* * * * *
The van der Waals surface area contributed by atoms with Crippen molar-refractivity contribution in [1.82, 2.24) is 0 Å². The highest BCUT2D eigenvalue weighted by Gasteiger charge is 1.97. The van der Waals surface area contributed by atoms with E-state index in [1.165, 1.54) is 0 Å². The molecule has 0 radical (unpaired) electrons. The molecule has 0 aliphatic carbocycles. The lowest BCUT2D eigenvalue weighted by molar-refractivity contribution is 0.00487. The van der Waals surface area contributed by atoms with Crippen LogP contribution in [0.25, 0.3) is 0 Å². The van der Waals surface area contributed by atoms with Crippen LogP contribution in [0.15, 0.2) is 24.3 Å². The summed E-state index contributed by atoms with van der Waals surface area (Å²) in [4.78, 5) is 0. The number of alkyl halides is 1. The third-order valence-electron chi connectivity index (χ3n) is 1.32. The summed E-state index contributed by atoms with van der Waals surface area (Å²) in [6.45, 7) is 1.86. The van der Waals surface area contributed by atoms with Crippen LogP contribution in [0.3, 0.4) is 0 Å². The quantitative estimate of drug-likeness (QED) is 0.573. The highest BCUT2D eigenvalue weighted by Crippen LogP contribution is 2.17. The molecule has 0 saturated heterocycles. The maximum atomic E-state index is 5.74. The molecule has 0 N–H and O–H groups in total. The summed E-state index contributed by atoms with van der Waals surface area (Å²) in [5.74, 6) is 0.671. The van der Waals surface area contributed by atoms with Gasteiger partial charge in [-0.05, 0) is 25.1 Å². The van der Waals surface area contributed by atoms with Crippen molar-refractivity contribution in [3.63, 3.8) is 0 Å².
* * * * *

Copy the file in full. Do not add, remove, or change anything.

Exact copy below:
The van der Waals surface area contributed by atoms with Crippen molar-refractivity contribution in [1.82, 2.24) is 0 Å². The highest BCUT2D eigenvalue weighted by Gasteiger charge is 1.97. The van der Waals surface area contributed by atoms with E-state index in [1.165, 1.54) is 0 Å². The molecule has 0 radical (unpaired) electrons. The molecule has 0 aliphatic carbocycles. The lowest BCUT2D eigenvalue weighted by molar-refractivity contribution is 0.00487. The van der Waals surface area contributed by atoms with Crippen LogP contribution in [0.25, 0.3) is 0 Å². The van der Waals surface area contributed by atoms with Crippen LogP contribution in [0.15, 0.2) is 24.3 Å². The summed E-state index contributed by atoms with van der Waals surface area (Å²) in [4.78, 5) is 0. The number of alkyl halides is 1. The third-order valence-electron chi connectivity index (χ3n) is 1.32. The summed E-state index contributed by atoms with van der Waals surface area (Å²) in [6.45, 7) is 1.86. The van der Waals surface area contributed by atoms with Crippen LogP contribution in [0.3, 0.4) is 0 Å². The quantitative estimate of drug-likeness (QED) is 0.573. The highest BCUT2D eigenvalue weighted by Crippen LogP contribution is 2.17. The molecule has 0 saturated heterocycles. The maximum atomic E-state index is 5.74. The molecule has 0 N–H and O–H groups in total. The summed E-state index contributed by atoms with van der Waals surface area (Å²) in [5.74, 6) is 0.671. The van der Waals surface area contributed by atoms with Gasteiger partial charge in [-0.05, 0) is 25.1 Å². The van der Waals surface area contributed by atoms with Crippen molar-refractivity contribution in [3.63, 3.8) is 0 Å².